Justice is not retribution but rather an opportunity for realisation and rehabilitation.

A cross section of my Facebook friends' lists contain a bunch of ardent football lovers. For the purpose of this argument, nameless, they shall be sectioned to one group - staunchly patriotic, right-wing and largely working class. It suits my purpose to contain the soccer and rugby-football lovers within the very same group. Although the experience of attending a soccer match is so vastly different to the passing by hand game that as a passionate soccer fan myself, I'd rather be in a rugby game any day just for the sheer friendliness. The infield brutality of a hard nut-crushing tackle inspires those in the stands with a rather gentler spirit. The level of passion feels less visceral. This need not be translated as a complete turn down of courtesy tickets to see West Bromwich Albion play any other premiership team should any come my way but, a mere admission that if I had no interest in either sport, I'd still rather see Blues playing the Scarlets rather than see lower league soccer in any blisteringly cold winter evening. The winter breeze in these parts is so cold.

Yesterday, my football friends, proudly working class, engaged in a tame exercise of highlighting how preposterous the recent claim by Milli Dowler's killer against the Prison Service had been. Apparently, he had been physically abused in prison by other inmates. The ground of their disconcert lay in wanting the individual to be punished in all forms by natural and poetic means for what they did to Milli. The latter mean, an elaboration of whatever punishment self righteous inmates might dictate upon newcomers on the grounds that they are deserving of further punishment. The problem with this argument is that the deliverer of poetic justice are themselves accused of other crimes and perhaps as violent, and heinous as the Dowler killer. My football friends have no sympathy for rapists, murderers, dole-scroungers, shoplifters, pushers and pimps but seem to be utterly sympathetic to poetic punishments channeled through them.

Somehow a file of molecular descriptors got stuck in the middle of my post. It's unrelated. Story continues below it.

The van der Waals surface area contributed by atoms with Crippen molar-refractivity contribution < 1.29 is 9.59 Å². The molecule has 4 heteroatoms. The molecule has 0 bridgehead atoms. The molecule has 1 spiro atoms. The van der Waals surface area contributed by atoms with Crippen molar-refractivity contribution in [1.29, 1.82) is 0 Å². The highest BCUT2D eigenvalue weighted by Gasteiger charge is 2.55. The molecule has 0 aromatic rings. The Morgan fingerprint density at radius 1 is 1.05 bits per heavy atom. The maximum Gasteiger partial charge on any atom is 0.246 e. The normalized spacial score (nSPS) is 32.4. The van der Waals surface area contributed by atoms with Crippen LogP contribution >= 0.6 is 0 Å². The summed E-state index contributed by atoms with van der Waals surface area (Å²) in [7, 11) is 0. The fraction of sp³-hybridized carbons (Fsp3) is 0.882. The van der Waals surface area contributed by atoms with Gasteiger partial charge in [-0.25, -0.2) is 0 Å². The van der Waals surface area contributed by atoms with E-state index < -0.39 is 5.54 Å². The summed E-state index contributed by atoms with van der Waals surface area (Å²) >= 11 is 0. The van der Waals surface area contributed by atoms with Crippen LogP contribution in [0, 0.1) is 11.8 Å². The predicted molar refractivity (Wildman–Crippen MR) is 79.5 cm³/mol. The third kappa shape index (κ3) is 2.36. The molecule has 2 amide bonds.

When the tabloid and for that matter the broadsheet print media take on the part of judge, jury and executioner, a climate of fear descends upon whoever is at the receiving end of such cases, whether justified or not. The Dowler family will never be united with Milli again, at least not in this life if one believes in reincarnation or predestined life there after. Yet retribution does not stop with the family who have emotive grounds for demanding harsher punishment. The general populace have no such justification other than thinking of their own children, nephews or nieces and take on the role of a moral adjudicator.

The prison system, in principle remains an opportunity for the individual to realise what had gone on. Any reality over prison overcrowding, drug-infestation, habitual gang rape over passing the soap games need not cloud our judgments as possible additional punishment for the odious few who are locked up. A prison sentence is a banishment from society for the duration of the sentence. No further qualification or addition required. Period.